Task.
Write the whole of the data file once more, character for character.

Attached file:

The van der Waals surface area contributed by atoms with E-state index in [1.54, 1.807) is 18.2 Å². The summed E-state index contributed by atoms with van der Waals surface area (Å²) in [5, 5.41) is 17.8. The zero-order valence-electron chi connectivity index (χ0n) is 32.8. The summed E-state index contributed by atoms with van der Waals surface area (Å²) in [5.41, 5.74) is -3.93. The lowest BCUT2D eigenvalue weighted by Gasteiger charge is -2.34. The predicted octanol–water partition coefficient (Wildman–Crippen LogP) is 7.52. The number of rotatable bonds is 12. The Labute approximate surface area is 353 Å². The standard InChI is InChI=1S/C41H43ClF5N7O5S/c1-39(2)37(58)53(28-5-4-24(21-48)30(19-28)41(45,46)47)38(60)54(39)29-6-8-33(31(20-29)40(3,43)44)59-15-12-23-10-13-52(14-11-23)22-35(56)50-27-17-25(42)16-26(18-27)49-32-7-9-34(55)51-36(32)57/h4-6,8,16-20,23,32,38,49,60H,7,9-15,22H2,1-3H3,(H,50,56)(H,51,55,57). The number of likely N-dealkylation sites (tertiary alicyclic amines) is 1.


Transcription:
The van der Waals surface area contributed by atoms with E-state index in [1.54, 1.807) is 18.2 Å². The summed E-state index contributed by atoms with van der Waals surface area (Å²) in [5, 5.41) is 17.8. The zero-order valence-electron chi connectivity index (χ0n) is 32.8. The summed E-state index contributed by atoms with van der Waals surface area (Å²) in [5.41, 5.74) is -3.93. The lowest BCUT2D eigenvalue weighted by Gasteiger charge is -2.34. The predicted octanol–water partition coefficient (Wildman–Crippen LogP) is 7.52. The number of rotatable bonds is 12. The Labute approximate surface area is 353 Å². The standard InChI is InChI=1S/C41H43ClF5N7O5S/c1-39(2)37(58)53(28-5-4-24(21-48)30(19-28)41(45,46)47)38(60)54(39)29-6-8-33(31(20-29)40(3,43)44)59-15-12-23-10-13-52(14-11-23)22-35(56)50-27-17-25(42)16-26(18-27)49-32-7-9-34(55)51-36(32)57/h4-6,8,16-20,23,32,38,49,60H,7,9-15,22H2,1-3H3,(H,50,56)(H,51,55,57). The number of likely N-dealkylation sites (tertiary alicyclic amines) is 1.